breaking battlegrounds
Sell Products, Not Leftism

Sell Products, Not Leftism

Tractor Supply Company’s recent 180 on DEI and ESG policies instituted by a CEO hired from Macy’s in 2020 was a welcome sign for conservatives upset with the leftist politicization of corporate America. And there are other signs that fanatical corporate devotion to leftist policies surrounding climate, crime, and Trans ideology are starting to retreat almost as quickly as they exploded into boardrooms in the wake of George Floyd’s overdose.

In his 2013 book, The Great Degeneration, author Niall Ferguson looked at the decline of religious and civic affiliation in America – a previously unique cultural marker that Ferguson posited had played an enormous role in the ascendance of the United States – and pondered what would come next. What would happen when Americans were increasingly cast adrift from the institutional connections and ties that bound us together. Post 2016, we got our answer: secular leftism. 

Secular leftism is as much a religion as Christianity, with about as many denominations, and the tolerance for other faiths of radical Islam. It’s also deeply unpopular, attracting a small, loud coterie of elites including Ivy League grads, government bureaucrats bent on accumulating power, and radicalized street warriors LARPing pre-WW2 Germany’s Brown Shirt assault brigades. But much as the Inquisition turned against the Catholic Church, religious leftist totalitarianism is turning against the left.

Public pressure and high-profile failures have shareholders at a number of companies pushing back against DEI and ESG-aligned boardrooms, voting in favor of eliminating or scaling back the bureaucratic programs that have exploded throughout industry in recent years. As they should. Much like with government, DEI and ESG are responsible for massively increasing management costs, while hampering the ability to produce quality results. Boeing went all-in on DEI, and we’ve seen the results. Starbucks opened their bathrooms to homeless drug addicts, and soon started closing stores. Bud Light stepped on Dylan Mulvaney’s crank, and lost their spot atop the water-beer heap.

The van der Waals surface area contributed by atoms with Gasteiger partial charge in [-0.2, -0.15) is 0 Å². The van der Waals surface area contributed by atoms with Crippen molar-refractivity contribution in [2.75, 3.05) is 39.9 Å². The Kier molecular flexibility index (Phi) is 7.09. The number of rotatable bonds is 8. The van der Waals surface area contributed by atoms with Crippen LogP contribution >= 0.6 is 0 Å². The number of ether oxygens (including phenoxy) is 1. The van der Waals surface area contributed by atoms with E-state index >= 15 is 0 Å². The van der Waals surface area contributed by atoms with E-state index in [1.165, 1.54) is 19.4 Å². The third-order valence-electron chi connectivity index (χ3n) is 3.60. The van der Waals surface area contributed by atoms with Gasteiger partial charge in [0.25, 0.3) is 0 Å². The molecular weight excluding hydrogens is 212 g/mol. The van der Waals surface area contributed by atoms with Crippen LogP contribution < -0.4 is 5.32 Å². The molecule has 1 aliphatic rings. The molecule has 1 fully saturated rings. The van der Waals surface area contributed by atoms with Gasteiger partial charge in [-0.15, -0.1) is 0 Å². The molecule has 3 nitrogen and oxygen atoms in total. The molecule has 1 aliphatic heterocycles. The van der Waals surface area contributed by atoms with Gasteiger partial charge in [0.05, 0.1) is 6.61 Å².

But what all the coverage of these issues has been missing – even on the right – is the counter demands of the anti-DEI/ESG set: we have none. People opposed to the religious left’s takeover of corporate America aren’t demanding that companies suddenly start promoting conservative ideals, funding conservative causes, or forcing employees through conservative struggle sessions. We’re just asking them to sell us stuff without proselytizing. Make products, sell products. That’s it.

The fight to return rational impartiality to corporate America won’t be short or easy – the Ivy League acolytes in every corporation aren’t going to go down without a fight. But it’s a fight the right can and absolutely should engage and win. 

Note: the opinions expressed herein are those of Sam Stone only and not his co-host Chuck Warren or Breaking Battlegrounds’ staff.

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